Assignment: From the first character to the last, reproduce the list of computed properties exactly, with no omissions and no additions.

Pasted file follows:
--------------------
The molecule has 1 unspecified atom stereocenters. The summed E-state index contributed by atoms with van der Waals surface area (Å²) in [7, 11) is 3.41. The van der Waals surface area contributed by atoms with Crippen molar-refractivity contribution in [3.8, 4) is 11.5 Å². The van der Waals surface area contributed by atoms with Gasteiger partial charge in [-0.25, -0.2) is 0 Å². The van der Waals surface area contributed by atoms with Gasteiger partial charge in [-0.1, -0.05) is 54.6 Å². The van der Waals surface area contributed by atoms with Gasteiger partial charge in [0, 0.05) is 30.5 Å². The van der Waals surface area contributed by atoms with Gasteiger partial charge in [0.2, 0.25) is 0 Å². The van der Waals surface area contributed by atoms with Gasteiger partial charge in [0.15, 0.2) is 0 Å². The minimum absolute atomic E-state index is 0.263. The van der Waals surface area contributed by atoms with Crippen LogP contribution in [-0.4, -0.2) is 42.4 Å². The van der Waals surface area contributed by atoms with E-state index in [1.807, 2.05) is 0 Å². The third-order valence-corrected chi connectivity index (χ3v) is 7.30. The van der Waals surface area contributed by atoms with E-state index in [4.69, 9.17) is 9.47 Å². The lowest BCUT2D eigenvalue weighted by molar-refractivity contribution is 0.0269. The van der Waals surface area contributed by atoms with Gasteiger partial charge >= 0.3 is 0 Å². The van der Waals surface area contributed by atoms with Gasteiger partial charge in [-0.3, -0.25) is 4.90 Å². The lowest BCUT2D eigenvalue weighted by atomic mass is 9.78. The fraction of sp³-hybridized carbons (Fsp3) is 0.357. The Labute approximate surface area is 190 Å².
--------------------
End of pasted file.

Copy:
The molecule has 1 unspecified atom stereocenters. The summed E-state index contributed by atoms with van der Waals surface area (Å²) in [7, 11) is 3.41. The van der Waals surface area contributed by atoms with Crippen molar-refractivity contribution in [3.8, 4) is 11.5 Å². The van der Waals surface area contributed by atoms with Gasteiger partial charge in [-0.25, -0.2) is 0 Å². The van der Waals surface area contributed by atoms with Gasteiger partial charge in [-0.1, -0.05) is 54.6 Å². The van der Waals surface area contributed by atoms with Gasteiger partial charge in [0, 0.05) is 30.5 Å². The van der Waals surface area contributed by atoms with Gasteiger partial charge in [0.2, 0.25) is 0 Å². The van der Waals surface area contributed by atoms with Gasteiger partial charge in [0.15, 0.2) is 0 Å². The minimum absolute atomic E-state index is 0.263. The van der Waals surface area contributed by atoms with Crippen LogP contribution in [-0.4, -0.2) is 42.4 Å². The van der Waals surface area contributed by atoms with E-state index in [1.807, 2.05) is 0 Å². The third-order valence-corrected chi connectivity index (χ3v) is 7.30. The van der Waals surface area contributed by atoms with E-state index in [4.69, 9.17) is 9.47 Å². The lowest BCUT2D eigenvalue weighted by molar-refractivity contribution is 0.0269. The van der Waals surface area contributed by atoms with Gasteiger partial charge >= 0.3 is 0 Å². The van der Waals surface area contributed by atoms with Gasteiger partial charge in [-0.3, -0.25) is 4.90 Å². The lowest BCUT2D eigenvalue weighted by atomic mass is 9.78. The fraction of sp³-hybridized carbons (Fsp3) is 0.357. The Labute approximate surface area is 190 Å².